The Foreign Service Journal - September 2014 - page 61

THE FOREIGN SERVICE JOURNAL
|
SEPTEMBER 2014
61
AFSA NEWS
Agent Warns Misuse of Border Security Program
Might Violate Rights
AFSA CONSTRUCT I VE D I SSENT AWARDS : THE F. AL LEN “TEX” HARR I S AWARD
FOR A FOREIGN SERVICE SPECIALIST
For Diplomatic Security Spe-
cial Agent Nick Pietrowicz,
the protection of American
citizens and their liberties
“is our paramount duty as
diplomats.” Pietrowicz is the
winner of the F. Allen “Tex”
Harris Award for a Foreign
Service Specialist.
When he was the regional
security officer at Embassy
N’Djamena, Pietrowicz
warned that the Terrorist
Interdiction Program, through
which the U.S. government
provides the Personal Iden-
tification Secure Compari-
son and Evaluation System
border security system as
foreign assistance to Chad
and other countries at risk of
terrorist activities, operates
without sufficient end-use
monitoring, and that foreign
governments might use their
PISCES systems to violate the
human rights of their citizens
and foreign visitors, including
Americans.
Like all members of the
Foreign Service, Pietrowicz
travels a lot. He says that as a
federal agent he is very curi-
ous about security measures
in different airports: “That
includes how those measures
are implemented and what
procedures are in place to
respect legal and constitu-
tional standards, as well as
the practical consequences of
such programs.”
He notes that DS agents
receive outstanding security
training, as well as instruction
on what they can and cannot
do. “As RSOs overseas, we’re
constantly in gray areas, and
it takes a degree of self-
scrutiny to make the right
decisions,” he says. “I think
that ethos is probably what
made me take a look at this
program.”
After exhausting all
other channels in efforts to
address his concerns about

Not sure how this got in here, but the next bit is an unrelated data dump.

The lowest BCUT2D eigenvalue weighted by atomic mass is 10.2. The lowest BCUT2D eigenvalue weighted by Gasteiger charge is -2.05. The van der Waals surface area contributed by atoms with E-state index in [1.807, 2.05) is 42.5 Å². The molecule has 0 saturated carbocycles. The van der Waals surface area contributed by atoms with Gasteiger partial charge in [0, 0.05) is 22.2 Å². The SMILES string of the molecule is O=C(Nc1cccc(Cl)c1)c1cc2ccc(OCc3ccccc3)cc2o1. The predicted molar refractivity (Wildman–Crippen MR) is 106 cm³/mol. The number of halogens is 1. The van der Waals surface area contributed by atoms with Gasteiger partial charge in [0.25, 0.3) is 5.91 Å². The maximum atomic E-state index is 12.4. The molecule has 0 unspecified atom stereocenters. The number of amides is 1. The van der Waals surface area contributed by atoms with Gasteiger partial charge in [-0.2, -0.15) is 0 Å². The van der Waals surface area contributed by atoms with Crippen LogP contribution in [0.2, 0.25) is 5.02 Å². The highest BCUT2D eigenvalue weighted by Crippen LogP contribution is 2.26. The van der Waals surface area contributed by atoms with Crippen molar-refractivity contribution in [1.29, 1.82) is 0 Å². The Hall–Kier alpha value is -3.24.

the PISCES program, he sent
a Dissent Channel message
outlining his objections to
it. In the message he raised
concerns about the need to
balance human rights and
respect for the rule of law in
U.S. programs that provide
counterterrorism assistance
to other countries.
“Officers in the field will
rarely need to worry about the
legality of foreign assistance
programs,” said Pietrowicz,
who has a law degree. “But
should an issue of concern be
identified, there is a profes-
sional and civic duty to report
that possible impropriety
through the appropriate
channels.”
On dissent, Pietrowicz
says: “I am pleased that the
department has a process so
that constructive dissent can
be shared openly and without
fear of reprisal. I applaud
AFSA’s support of this
process, knowing that their
interest in the Dissent Chan-
nel is essential to keeping this
rarely needed but important
option available.”
Nick Pietrowicz joined the
State Department in 2002.
He first served in the New
York City field office, and has
since been posted to Port-
au-Prince, Kabul, Chisinau
and N’Djamena. He is now
the RSO at Embassy Luanda.
He is married and has one
son.
n
(Above) Diplomatic Security Special Agent Nick Pietrowicz in Chad, near
the Niger border. (Below) Pietrowicz, second from left, observes an election
in Chad.
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